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An adventure awaits those who tackle all, or part, of the 56-mile-long Willapa Hills Trail in southwestern Washington. The former Northern Pacific Railway line rolls through remote farm and forestland as it links Chehalis in the east with South Bend on the coast.
The trail boasts inviting, smooth asphalt for 5.3 miles as it leaves Chehalis. Another paved section rolls for 5.2 miles through the coastal towns of Raymond and South Bend on the tidal Willapa River. Sandwiched in between are about 45 miles of trail surface—including packed and loose gravel, ballast, and grass—posing various degrees of difficulty. That middle section features many century-old trestles, two of which were washed out in the 2007 flood—at Spooner Road and Doty-Dryad Road—that were rebuilt and opened in January 2016.
The route starts in Chehalis near the tourist train headquarters at the Chehalis–Centralia Railroad & Museum. You'll pass through pastures and small woodlots, and cross two trestles, before reaching a short stretch of gravel to slow down cyclists at a dangerous crossing of State Route 6 in Adna. Beyond, you'll find a packed gravel trail and pass whitewater in the river and once-thriving lumber mill towns.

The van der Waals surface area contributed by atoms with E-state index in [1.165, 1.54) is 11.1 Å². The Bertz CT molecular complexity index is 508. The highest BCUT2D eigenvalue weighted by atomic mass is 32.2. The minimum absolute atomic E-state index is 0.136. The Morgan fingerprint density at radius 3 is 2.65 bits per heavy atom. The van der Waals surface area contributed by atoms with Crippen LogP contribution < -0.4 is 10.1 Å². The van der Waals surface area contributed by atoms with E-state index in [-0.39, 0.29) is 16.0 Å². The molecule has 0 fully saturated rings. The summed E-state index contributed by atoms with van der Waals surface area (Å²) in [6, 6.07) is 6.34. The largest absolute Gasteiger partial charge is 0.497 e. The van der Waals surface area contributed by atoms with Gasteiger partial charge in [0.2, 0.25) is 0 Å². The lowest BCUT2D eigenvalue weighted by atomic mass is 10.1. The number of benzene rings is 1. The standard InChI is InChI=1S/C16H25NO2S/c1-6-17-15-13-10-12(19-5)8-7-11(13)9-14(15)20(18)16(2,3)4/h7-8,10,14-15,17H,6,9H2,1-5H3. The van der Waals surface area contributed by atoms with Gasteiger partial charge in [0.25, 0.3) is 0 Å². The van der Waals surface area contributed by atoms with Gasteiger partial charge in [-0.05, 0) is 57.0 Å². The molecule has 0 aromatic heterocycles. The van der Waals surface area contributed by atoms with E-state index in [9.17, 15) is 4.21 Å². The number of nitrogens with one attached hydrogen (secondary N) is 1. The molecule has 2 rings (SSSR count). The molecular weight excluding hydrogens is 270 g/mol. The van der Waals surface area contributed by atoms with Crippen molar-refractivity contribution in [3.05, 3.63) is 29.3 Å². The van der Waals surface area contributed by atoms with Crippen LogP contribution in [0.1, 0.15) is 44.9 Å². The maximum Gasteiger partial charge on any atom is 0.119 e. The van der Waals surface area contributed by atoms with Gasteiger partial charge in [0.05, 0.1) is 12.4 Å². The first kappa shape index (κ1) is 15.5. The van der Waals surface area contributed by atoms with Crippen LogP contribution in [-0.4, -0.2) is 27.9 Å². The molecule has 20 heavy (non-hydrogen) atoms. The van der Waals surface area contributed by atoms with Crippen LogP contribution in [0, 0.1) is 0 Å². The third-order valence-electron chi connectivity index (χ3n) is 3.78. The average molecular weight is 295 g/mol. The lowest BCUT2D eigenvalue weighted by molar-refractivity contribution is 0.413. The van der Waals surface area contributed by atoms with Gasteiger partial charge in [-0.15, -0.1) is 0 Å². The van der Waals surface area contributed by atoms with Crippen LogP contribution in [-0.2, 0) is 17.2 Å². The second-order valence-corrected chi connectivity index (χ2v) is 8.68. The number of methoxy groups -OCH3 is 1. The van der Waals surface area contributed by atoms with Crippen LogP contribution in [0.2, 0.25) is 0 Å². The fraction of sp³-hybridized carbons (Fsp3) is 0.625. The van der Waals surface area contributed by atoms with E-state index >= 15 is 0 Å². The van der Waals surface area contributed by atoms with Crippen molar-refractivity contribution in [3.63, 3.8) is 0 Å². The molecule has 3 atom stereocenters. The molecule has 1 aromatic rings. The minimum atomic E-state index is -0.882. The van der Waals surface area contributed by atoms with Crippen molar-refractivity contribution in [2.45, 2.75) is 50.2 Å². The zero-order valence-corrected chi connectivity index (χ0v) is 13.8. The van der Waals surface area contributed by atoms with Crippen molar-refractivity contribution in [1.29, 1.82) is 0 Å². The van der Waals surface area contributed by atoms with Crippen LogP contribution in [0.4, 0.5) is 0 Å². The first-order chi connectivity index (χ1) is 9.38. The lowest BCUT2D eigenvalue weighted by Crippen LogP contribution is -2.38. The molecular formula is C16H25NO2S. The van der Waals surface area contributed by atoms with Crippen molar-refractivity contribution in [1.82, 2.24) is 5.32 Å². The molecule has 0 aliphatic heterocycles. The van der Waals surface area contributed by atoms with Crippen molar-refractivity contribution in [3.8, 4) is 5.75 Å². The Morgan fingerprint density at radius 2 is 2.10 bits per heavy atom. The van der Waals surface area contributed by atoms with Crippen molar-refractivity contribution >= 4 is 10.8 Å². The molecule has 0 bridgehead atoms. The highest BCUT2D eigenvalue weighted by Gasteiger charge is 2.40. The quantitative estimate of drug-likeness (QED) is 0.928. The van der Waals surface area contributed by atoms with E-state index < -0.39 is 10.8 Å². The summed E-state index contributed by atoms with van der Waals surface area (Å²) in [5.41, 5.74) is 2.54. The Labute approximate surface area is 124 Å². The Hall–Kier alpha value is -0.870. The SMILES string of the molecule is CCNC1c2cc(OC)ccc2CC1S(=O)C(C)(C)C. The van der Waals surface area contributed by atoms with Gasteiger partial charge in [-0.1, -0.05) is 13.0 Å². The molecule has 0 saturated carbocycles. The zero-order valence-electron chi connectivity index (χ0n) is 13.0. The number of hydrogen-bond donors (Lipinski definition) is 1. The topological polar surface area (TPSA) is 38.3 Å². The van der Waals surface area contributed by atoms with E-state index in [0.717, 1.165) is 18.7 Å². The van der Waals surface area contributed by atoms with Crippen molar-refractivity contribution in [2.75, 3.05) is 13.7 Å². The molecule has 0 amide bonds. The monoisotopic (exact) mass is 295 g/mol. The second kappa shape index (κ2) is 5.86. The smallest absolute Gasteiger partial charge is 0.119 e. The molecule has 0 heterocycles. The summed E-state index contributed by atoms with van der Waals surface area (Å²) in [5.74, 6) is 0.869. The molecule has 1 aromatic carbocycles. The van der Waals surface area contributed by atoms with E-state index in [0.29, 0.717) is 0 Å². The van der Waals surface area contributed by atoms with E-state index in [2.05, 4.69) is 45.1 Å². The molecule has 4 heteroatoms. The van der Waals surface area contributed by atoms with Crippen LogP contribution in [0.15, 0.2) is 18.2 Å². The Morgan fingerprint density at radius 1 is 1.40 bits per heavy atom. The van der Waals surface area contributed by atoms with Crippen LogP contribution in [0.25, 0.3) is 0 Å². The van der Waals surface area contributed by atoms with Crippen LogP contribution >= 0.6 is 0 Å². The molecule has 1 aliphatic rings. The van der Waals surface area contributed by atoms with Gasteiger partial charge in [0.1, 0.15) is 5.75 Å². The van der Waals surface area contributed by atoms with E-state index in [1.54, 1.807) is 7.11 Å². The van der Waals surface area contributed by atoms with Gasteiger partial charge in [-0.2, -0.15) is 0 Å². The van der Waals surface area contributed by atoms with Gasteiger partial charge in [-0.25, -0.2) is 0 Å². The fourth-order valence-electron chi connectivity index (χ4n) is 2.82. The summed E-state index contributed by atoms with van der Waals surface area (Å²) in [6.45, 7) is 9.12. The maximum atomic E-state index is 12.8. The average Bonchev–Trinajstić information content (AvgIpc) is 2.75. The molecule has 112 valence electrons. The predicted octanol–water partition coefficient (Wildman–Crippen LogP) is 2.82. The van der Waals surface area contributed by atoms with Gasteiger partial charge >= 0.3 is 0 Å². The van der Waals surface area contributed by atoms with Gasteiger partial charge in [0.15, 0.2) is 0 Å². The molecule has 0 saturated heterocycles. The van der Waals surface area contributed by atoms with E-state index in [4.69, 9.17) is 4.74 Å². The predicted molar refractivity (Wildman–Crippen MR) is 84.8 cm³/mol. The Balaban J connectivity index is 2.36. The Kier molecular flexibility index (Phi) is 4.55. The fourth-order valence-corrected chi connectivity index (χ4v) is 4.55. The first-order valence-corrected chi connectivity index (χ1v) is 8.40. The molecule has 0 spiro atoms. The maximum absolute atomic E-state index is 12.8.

The trail deteriorates to mostly loose gravel en route to Pe Ell, a trailhead and old railway town said to be the mispronunciation of an early trapper named Pierre. Between Chehalis and Pe Ell, another major project is underway to re-deck a railroad bridge (known as Bridge #5) that is currently closed.
From Pe Ell, the next 12 miles feature a winding grade in the Willapa Hills through timber stands of Douglas fir, cedar, and alder. You might spy deer or other wildlife here as you climb and descend a ballast trail held together by grass.
It's back to rough gravel as you return to the valley and pass the small towns of Frances, Lebam (reversed spelling of Mabel, a settler's daughter), and Menlo. A missing trestle just west of Lebam requires a short detour on Robertson Road.
From there, it's nearly 14 more miles of gravel until the path is paved once again as it rolls along the Willapa River on the outskirts of Raymond. The city is known as the Town of Metal People for erecting more than 100 sculptures of animals and people. The route briefly leaves the railroad corridor to avoid a river crossing. It ends on US 101 at a mountain of oyster shells next to the Willapa estuary in South Bend, known as the Oyster Capital of the World.
Please use this form to notify us of any changes or updates that we need to make to the trail information on TrailLink for this trail. RTC staff will review your submission and contact you if there is any need for further clarification.